Royal Enfield Himalayan BSIV Review Dig your foot in counter clock, and pray that you don't end up with a face-full of dirt!


2018 Royal Enfield Himalayan BS4 Design

Royal Enfield Himalayan BSIV Review Even in the Cilodrome, with sand-banks the Himalayan BSIV felt planted and stable!

Now in terms of cosmetic updates, the 2018 Royal Enfield Himalayan BS-IV looks no different from the original carb-touting Himalayan. And that’s a good thing! The Himalayan is no poser with a bunch of plastic slapped on the tank. It’s minimalist by theme and looks built to take a beating. Considering the way the chassis-skeleton extends around tank to form a guard,the entire bike was thought out with the intention of being able to pick it up and get it going again. The idea is function over form, and it works!


The Himalayan won’t set your pulse racing but it’s charming nonetheless.  Overall the build does feel a lot better in comparison to the BSIII Himalayan. It feels a lot more production and a lot less prototype. And that’s a big win! The Himalayan is still great to ride standing up and holds its own even on long highway cruises.The BSIV gets a higher set headlamp to improve long range visibility while riding in the dark, something that seems to have been born of some painful R&D.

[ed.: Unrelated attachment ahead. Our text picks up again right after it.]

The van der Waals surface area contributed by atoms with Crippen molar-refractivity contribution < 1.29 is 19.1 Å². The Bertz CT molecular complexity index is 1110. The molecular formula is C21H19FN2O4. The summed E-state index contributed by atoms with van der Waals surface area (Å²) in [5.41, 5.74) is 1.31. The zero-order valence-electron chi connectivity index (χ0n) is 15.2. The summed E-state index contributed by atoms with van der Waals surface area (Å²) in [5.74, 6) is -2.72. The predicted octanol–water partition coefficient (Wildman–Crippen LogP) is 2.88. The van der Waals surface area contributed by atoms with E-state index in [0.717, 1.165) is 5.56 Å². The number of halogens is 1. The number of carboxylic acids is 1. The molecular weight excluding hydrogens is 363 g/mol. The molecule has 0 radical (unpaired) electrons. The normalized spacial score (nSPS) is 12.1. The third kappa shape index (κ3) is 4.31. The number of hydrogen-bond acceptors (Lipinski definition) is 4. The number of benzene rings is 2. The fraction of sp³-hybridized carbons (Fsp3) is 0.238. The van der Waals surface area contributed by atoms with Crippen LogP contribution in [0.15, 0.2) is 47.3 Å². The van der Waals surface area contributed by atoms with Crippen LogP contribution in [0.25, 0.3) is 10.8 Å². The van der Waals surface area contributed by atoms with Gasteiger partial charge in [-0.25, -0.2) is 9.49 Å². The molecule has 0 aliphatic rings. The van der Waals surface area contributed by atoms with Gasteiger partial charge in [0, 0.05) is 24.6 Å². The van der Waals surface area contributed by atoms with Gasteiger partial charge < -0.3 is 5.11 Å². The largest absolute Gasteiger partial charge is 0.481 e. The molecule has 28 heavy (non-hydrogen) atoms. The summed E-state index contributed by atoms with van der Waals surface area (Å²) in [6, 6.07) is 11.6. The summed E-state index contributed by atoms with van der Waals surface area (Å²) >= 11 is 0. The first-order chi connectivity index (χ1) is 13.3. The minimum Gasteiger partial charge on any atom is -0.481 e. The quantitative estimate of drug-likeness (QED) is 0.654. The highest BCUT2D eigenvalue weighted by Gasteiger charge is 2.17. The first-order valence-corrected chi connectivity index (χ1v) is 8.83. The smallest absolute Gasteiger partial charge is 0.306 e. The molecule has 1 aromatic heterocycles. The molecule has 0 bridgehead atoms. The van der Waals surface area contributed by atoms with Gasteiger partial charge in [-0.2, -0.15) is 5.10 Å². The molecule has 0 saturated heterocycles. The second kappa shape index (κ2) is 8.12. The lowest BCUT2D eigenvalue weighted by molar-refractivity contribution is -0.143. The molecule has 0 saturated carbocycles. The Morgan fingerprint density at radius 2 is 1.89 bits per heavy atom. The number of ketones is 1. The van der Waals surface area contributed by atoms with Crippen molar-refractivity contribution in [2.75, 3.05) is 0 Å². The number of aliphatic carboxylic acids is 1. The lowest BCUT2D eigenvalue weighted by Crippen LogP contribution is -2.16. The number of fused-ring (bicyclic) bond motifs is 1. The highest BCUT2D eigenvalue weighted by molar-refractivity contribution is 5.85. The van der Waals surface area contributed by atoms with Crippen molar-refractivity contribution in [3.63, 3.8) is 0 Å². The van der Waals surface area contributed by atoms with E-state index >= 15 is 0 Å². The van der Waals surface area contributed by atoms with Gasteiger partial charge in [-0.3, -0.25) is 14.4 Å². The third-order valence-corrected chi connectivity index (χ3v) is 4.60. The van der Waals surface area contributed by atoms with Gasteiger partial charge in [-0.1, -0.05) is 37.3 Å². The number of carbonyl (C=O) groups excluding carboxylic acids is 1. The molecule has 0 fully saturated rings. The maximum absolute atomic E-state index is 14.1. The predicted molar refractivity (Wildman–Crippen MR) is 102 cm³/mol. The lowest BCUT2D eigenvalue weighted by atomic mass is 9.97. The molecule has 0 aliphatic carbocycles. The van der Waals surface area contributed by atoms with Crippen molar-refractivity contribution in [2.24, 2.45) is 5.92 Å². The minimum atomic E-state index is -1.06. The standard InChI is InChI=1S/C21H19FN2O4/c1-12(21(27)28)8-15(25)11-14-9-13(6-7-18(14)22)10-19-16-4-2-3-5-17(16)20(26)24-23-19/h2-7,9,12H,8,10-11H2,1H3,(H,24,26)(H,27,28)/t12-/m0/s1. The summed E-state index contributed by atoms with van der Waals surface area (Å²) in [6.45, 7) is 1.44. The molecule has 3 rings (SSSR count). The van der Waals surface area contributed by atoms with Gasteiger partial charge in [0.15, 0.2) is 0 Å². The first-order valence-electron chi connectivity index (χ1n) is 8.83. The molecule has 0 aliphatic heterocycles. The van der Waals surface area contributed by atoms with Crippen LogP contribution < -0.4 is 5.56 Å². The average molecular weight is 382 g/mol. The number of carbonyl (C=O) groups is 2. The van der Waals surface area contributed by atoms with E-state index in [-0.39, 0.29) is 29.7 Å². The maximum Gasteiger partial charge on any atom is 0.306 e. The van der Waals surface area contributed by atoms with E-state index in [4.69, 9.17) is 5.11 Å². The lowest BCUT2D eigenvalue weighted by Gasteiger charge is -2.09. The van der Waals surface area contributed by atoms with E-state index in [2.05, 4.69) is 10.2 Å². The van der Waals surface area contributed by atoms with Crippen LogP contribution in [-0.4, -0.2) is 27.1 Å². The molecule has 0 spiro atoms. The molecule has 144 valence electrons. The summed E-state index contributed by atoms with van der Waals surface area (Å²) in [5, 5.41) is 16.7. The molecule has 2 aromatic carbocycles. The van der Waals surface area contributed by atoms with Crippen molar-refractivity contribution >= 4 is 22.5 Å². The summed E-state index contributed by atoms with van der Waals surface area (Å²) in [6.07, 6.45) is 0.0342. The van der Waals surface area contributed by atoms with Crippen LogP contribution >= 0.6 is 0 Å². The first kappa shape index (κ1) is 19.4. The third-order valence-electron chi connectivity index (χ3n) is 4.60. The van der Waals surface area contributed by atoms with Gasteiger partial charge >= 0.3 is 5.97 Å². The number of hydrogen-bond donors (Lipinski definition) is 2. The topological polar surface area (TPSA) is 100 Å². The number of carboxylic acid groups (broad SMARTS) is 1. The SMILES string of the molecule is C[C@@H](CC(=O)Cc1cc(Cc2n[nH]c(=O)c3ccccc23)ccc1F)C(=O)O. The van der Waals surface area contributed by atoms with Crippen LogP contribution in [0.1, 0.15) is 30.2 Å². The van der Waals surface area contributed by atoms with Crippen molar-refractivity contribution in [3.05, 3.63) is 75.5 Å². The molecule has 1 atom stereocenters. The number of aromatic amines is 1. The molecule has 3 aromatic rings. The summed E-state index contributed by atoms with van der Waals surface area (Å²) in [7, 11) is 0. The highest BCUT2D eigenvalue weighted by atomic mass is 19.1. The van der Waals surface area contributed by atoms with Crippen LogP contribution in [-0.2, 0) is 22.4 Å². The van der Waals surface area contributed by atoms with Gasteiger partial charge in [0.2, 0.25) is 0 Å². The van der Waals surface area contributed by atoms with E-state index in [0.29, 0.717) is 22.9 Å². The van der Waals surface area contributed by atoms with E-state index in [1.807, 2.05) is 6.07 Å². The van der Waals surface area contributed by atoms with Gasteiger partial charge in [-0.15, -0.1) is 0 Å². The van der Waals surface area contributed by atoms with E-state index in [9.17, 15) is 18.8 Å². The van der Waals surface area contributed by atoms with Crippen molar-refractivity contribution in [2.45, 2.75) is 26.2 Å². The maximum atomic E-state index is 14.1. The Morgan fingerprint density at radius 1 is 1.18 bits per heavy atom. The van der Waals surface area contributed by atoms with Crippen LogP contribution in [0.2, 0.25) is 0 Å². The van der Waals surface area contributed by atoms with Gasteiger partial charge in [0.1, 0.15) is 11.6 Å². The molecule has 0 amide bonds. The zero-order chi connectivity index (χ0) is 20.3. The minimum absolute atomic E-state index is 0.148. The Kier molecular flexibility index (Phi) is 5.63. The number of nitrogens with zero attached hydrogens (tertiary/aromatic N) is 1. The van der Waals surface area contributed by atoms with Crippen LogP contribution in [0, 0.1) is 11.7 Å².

2018 Royal Enfield Himalayan BS4 Engine and Transmission

The single cylinder,  LS-410 Himalayan engine which now gets Fuel injection is a lot more refined straight off the bat. Although we still wish that Royal Enfield might have considered a tad more power for the Himalayan than the 24 hp/32 Nm motor, especially considering that the Himalayan does weigh a full 191 kgs. This means that riding it in the dirt can get a little tiring. An extra 5 hp would have fixed this. Don’t get me wrong the Himalayan is capable. A tad more power would have made it almost unstoppable is all I’m saying. The gearbox on the old Himalayan felt a little clunky and heavy. On the new one, Royal Enfield have seriously upped the refinement. The gearbox feels light and is almost effortlessly accurate, allowing you to push the Royal Enfield even further even on uneven surfaces.


2018 Royal Enfield Himalayan BS4 Riding Ergonomics